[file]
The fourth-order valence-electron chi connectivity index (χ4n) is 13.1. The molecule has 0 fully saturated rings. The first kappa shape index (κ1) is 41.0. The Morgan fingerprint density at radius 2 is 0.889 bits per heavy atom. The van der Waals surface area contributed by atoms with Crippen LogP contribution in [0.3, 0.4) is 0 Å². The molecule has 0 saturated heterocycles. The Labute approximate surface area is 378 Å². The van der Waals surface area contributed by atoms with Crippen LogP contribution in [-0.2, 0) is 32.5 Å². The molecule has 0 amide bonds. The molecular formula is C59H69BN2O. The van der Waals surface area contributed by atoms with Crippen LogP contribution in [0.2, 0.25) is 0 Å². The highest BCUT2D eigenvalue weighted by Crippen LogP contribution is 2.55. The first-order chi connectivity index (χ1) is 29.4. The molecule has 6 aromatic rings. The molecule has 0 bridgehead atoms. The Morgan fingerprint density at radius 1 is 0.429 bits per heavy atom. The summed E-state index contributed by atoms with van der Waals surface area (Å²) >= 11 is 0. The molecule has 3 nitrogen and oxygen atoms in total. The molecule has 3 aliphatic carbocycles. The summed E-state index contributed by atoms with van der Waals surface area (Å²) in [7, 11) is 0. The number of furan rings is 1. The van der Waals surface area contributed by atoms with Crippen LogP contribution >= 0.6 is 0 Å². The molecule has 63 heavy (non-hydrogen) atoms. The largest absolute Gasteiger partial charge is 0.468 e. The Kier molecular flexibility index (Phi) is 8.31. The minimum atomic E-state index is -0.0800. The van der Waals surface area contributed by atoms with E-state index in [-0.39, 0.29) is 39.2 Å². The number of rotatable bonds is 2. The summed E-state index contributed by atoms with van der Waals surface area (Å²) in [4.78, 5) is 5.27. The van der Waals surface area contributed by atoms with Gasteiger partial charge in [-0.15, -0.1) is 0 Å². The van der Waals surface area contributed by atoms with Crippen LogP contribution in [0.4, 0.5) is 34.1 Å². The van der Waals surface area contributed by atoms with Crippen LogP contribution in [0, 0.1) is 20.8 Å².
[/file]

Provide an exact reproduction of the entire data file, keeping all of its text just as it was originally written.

The fourth-order valence-electron chi connectivity index (χ4n) is 13.1. The molecule has 0 fully saturated rings. The first kappa shape index (κ1) is 41.0. The Morgan fingerprint density at radius 2 is 0.889 bits per heavy atom. The van der Waals surface area contributed by atoms with Crippen LogP contribution in [0.3, 0.4) is 0 Å². The molecule has 0 saturated heterocycles. The Labute approximate surface area is 378 Å². The van der Waals surface area contributed by atoms with Crippen LogP contribution in [-0.2, 0) is 32.5 Å². The molecule has 0 amide bonds. The molecular formula is C59H69BN2O. The van der Waals surface area contributed by atoms with Crippen LogP contribution in [0.2, 0.25) is 0 Å². The highest BCUT2D eigenvalue weighted by Crippen LogP contribution is 2.55. The first-order chi connectivity index (χ1) is 29.4. The molecule has 6 aromatic rings. The molecule has 0 bridgehead atoms. The Morgan fingerprint density at radius 1 is 0.429 bits per heavy atom. The summed E-state index contributed by atoms with van der Waals surface area (Å²) >= 11 is 0. The molecule has 3 nitrogen and oxygen atoms in total. The molecule has 3 aliphatic carbocycles. The summed E-state index contributed by atoms with van der Waals surface area (Å²) in [7, 11) is 0. The number of furan rings is 1. The van der Waals surface area contributed by atoms with Crippen LogP contribution >= 0.6 is 0 Å². The molecule has 63 heavy (non-hydrogen) atoms. The largest absolute Gasteiger partial charge is 0.468 e. The Kier molecular flexibility index (Phi) is 8.31. The minimum atomic E-state index is -0.0800. The van der Waals surface area contributed by atoms with E-state index in [-0.39, 0.29) is 39.2 Å². The number of rotatable bonds is 2. The summed E-state index contributed by atoms with van der Waals surface area (Å²) in [4.78, 5) is 5.27. The van der Waals surface area contributed by atoms with Gasteiger partial charge in [-0.15, -0.1) is 0 Å². The van der Waals surface area contributed by atoms with Crippen LogP contribution in [0.4, 0.5) is 34.1 Å². The van der Waals surface area contributed by atoms with Crippen LogP contribution in [0, 0.1) is 20.8 Å².